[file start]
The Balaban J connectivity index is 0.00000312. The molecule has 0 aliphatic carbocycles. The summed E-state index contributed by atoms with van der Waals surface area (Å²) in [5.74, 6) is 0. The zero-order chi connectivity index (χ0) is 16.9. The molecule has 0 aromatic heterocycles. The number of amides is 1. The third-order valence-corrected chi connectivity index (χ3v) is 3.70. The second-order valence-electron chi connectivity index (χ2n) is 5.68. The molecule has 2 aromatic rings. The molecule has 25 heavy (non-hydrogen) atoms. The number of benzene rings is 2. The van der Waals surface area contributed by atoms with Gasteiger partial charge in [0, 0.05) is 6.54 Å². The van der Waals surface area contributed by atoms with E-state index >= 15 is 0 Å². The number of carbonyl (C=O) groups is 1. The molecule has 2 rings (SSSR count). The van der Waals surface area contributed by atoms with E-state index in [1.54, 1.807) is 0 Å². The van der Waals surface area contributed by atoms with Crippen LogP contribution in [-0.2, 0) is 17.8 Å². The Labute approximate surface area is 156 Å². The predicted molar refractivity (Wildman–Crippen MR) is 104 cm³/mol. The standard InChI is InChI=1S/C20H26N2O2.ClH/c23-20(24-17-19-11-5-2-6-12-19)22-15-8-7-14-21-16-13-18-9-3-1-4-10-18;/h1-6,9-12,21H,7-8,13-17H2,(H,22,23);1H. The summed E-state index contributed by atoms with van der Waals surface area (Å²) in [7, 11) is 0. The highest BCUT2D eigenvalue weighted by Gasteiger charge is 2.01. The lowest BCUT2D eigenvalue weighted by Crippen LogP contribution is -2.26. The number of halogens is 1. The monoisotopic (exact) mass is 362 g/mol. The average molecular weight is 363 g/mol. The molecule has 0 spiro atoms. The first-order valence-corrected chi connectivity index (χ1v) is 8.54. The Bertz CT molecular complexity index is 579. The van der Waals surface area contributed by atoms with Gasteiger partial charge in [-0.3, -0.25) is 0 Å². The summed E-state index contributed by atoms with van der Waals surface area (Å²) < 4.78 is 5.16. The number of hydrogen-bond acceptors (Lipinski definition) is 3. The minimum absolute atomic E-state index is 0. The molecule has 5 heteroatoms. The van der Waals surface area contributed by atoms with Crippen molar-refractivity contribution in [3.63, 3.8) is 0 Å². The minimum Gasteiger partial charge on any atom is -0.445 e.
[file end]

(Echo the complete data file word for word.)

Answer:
The Balaban J connectivity index is 0.00000312. The molecule has 0 aliphatic carbocycles. The summed E-state index contributed by atoms with van der Waals surface area (Å²) in [5.74, 6) is 0. The zero-order chi connectivity index (χ0) is 16.9. The molecule has 0 aromatic heterocycles. The number of amides is 1. The third-order valence-corrected chi connectivity index (χ3v) is 3.70. The second-order valence-electron chi connectivity index (χ2n) is 5.68. The molecule has 2 aromatic rings. The molecule has 25 heavy (non-hydrogen) atoms. The number of benzene rings is 2. The van der Waals surface area contributed by atoms with Gasteiger partial charge in [0, 0.05) is 6.54 Å². The van der Waals surface area contributed by atoms with E-state index >= 15 is 0 Å². The number of carbonyl (C=O) groups is 1. The molecule has 2 rings (SSSR count). The van der Waals surface area contributed by atoms with E-state index in [1.54, 1.807) is 0 Å². The van der Waals surface area contributed by atoms with Crippen LogP contribution in [-0.2, 0) is 17.8 Å². The Labute approximate surface area is 156 Å². The predicted molar refractivity (Wildman–Crippen MR) is 104 cm³/mol. The standard InChI is InChI=1S/C20H26N2O2.ClH/c23-20(24-17-19-11-5-2-6-12-19)22-15-8-7-14-21-16-13-18-9-3-1-4-10-18;/h1-6,9-12,21H,7-8,13-17H2,(H,22,23);1H. The summed E-state index contributed by atoms with van der Waals surface area (Å²) in [7, 11) is 0. The highest BCUT2D eigenvalue weighted by Gasteiger charge is 2.01. The lowest BCUT2D eigenvalue weighted by Crippen LogP contribution is -2.26. The number of halogens is 1. The monoisotopic (exact) mass is 362 g/mol. The average molecular weight is 363 g/mol. The molecule has 0 spiro atoms. The first-order valence-corrected chi connectivity index (χ1v) is 8.54. The Bertz CT molecular complexity index is 579. The van der Waals surface area contributed by atoms with Gasteiger partial charge in [-0.3, -0.25) is 0 Å². The summed E-state index contributed by atoms with van der Waals surface area (Å²) < 4.78 is 5.16. The number of hydrogen-bond acceptors (Lipinski definition) is 3. The minimum absolute atomic E-state index is 0. The molecule has 5 heteroatoms. The van der Waals surface area contributed by atoms with Crippen molar-refractivity contribution in [3.63, 3.8) is 0 Å². The minimum Gasteiger partial charge on any atom is -0.445 e.